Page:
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No longer silence at the libraries

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The libraries were among the first public facilities to reopen this month, and patrons are learning to operate within some substantial limitations. 

“We feel comfortable with all of the different precautions that are in place, not just for patrons but also for staff,” noted Carbondale Branch Librarian Lacy Dunlavy, “It’s not about what we can’t do, it’s still kind of awesome what we can do.”

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An employee is posted in the entry to ensure that only two masked groups are allowed inside at a time. Media must be retrieved by staff and returned in the book drop for 72 hours of quarantine. It’s possible to ease the process by placing a hold online first. 

“It definitely can speed up your transaction,” Dunlavy said. “It totally depends on how comfortable people are being in our space.”

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One resource that isn’t coming back for now is public computing, although printing, scanning and faxing are available in a similar staff-service format. There’s also a wireless printing form online. 

“Everything’s free right now, both because we don’t want to be handling money and for good will to the public,” Dunlavy said.

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And while the indoor tables, bathrooms and drinking fountains are out of service, folks are continuing to take advantage of the outdoor tables and chairs to connect to the wifi. 

“We know how busy we are and how many things we provide for how many different people,” Dunlavy observed. “There were people that were just waiting for us to be open in any capacity to do these really basic things.”

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Even during the closure, libraries across Garfield County made efforts to continue connecting. Almost immediately, the district launched the Hoopla streaming service for movies, audiobooks and comics — a move that was already in the works, according to Assistant Executive Director Amy Shipley. The whole process was helped by a mill levy increase approved by voters last fall.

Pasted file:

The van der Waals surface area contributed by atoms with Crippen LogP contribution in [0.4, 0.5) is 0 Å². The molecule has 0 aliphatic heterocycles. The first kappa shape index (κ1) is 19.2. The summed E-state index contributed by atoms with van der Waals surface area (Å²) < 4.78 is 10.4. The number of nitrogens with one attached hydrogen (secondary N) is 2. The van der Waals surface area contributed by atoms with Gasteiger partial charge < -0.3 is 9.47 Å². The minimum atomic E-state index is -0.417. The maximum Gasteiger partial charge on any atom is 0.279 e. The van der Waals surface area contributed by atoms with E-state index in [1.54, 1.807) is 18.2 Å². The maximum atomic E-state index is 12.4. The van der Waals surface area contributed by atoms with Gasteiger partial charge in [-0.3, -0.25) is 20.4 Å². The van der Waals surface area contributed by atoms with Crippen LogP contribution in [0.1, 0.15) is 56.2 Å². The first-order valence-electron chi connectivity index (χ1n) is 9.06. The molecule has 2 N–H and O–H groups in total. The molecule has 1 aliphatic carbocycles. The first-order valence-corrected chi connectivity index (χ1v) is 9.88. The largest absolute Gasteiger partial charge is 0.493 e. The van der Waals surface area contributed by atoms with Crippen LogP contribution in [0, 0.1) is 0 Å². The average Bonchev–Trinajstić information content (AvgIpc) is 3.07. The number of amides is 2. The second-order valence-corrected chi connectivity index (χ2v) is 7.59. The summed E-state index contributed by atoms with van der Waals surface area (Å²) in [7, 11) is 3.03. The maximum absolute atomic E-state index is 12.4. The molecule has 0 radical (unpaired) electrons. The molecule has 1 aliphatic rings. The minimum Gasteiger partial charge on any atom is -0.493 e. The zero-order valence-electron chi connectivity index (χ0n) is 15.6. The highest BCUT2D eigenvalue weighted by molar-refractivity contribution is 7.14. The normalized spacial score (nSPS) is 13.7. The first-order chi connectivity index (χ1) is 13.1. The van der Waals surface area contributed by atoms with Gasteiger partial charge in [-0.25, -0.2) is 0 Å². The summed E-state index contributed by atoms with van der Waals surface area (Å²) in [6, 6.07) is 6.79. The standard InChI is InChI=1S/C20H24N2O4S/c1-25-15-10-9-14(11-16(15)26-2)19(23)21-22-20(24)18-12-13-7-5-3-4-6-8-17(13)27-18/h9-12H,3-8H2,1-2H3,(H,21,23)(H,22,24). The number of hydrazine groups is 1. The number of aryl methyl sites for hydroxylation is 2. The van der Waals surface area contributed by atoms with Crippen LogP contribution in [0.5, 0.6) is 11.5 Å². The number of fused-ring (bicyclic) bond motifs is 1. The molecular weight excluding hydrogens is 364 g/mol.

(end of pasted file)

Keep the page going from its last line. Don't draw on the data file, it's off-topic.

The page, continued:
“With the new funding that we have, building a world-class library collection was really one of our priorities,” Shipley noted. “We’re really more insulated from an event like this than we would have been.”

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In addition to content from elsewhere, the libraries also made a point of producing their own, including a series of virtual events. 

“We’ve really just worked hard to figure out what would be energizing and entertaining right now as well as informative,” Shipley said.

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Recorded storytimes have been particularly popular, with youth service coordinators from around the county taking turns to keep a steady stream of stories coming. 

“Kids get to know their librarian, and they really get an attachment to that person and storytime,” Shipley said. “We’re getting live participation, but the viewing of the recordings is getting even more traction.”

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The virtual programming includes offerings for all ages, much of which is available for later viewing if viewers miss the live show. A poetry slam series took place last month, and a screening and discussion of “The Mask You Live In” is in the works. 

As for what the future holds in the buildings themselves, it’s kind of up in the air. 

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“People have been coming back pretty slowly, so we do have capacity to serve more people,” Shipley said. “We’re just constantly monitoring the information that’s coming from the state and the county to determine what our level of service should be. Stay tuned to our Facebook page and library website for our upcoming events.”

Dunlavy acknowledged that it’s a lot to navigate.

“If you have any questions or reservations, just give us a call and we’ll help you figure it out,” she said. 

Carbondale Branch Library hours
11 a.m. to 3 p.m. Mondays
2 to 6 p.m. Tuesdays
11 a.m. to 3 p.m. Wednesdays
2 to 6 p.m. Thursdays
11 a.m. to 3 p.m. Fridays

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